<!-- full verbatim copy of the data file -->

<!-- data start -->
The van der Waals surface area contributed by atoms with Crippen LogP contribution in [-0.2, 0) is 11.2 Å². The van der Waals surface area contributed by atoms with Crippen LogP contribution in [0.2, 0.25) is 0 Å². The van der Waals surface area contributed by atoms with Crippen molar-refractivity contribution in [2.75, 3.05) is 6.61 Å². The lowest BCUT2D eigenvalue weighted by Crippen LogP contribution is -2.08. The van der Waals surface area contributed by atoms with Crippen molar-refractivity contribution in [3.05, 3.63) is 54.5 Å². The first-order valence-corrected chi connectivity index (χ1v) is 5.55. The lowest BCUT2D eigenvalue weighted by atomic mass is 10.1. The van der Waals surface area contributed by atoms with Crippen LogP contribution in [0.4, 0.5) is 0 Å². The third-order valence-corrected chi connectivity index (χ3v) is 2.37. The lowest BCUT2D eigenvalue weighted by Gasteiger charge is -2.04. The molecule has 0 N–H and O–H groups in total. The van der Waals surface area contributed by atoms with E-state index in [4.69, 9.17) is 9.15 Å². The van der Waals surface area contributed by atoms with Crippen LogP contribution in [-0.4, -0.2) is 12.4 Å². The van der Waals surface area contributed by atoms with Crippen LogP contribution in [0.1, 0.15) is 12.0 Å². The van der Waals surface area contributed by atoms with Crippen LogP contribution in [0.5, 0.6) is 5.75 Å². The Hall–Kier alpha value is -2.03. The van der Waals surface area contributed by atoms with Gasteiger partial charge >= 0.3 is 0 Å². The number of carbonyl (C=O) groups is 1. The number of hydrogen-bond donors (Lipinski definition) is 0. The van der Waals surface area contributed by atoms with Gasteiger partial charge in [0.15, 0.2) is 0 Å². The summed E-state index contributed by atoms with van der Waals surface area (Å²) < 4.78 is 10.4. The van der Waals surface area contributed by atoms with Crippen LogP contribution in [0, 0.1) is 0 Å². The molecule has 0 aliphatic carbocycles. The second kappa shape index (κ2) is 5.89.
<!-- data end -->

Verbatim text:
The van der Waals surface area contributed by atoms with Crippen LogP contribution in [-0.2, 0) is 11.2 Å². The van der Waals surface area contributed by atoms with Crippen LogP contribution in [0.2, 0.25) is 0 Å². The van der Waals surface area contributed by atoms with Crippen molar-refractivity contribution in [2.75, 3.05) is 6.61 Å². The lowest BCUT2D eigenvalue weighted by Crippen LogP contribution is -2.08. The van der Waals surface area contributed by atoms with Crippen molar-refractivity contribution in [3.05, 3.63) is 54.5 Å². The first-order valence-corrected chi connectivity index (χ1v) is 5.55. The lowest BCUT2D eigenvalue weighted by atomic mass is 10.1. The van der Waals surface area contributed by atoms with Crippen LogP contribution in [0.4, 0.5) is 0 Å². The third-order valence-corrected chi connectivity index (χ3v) is 2.37. The lowest BCUT2D eigenvalue weighted by Gasteiger charge is -2.04. The molecule has 0 N–H and O–H groups in total. The van der Waals surface area contributed by atoms with E-state index in [4.69, 9.17) is 9.15 Å². The van der Waals surface area contributed by atoms with Crippen LogP contribution in [-0.4, -0.2) is 12.4 Å². The van der Waals surface area contributed by atoms with Crippen LogP contribution in [0.1, 0.15) is 12.0 Å². The van der Waals surface area contributed by atoms with Crippen LogP contribution in [0.5, 0.6) is 5.75 Å². The Hall–Kier alpha value is -2.03. The van der Waals surface area contributed by atoms with Gasteiger partial charge >= 0.3 is 0 Å². The number of carbonyl (C=O) groups is 1. The number of hydrogen-bond donors (Lipinski definition) is 0. The van der Waals surface area contributed by atoms with Gasteiger partial charge in [0.15, 0.2) is 0 Å². The summed E-state index contributed by atoms with van der Waals surface area (Å²) < 4.78 is 10.4. The van der Waals surface area contributed by atoms with Crippen LogP contribution in [0, 0.1) is 0 Å². The molecule has 0 aliphatic carbocycles. The second kappa shape index (κ2) is 5.89.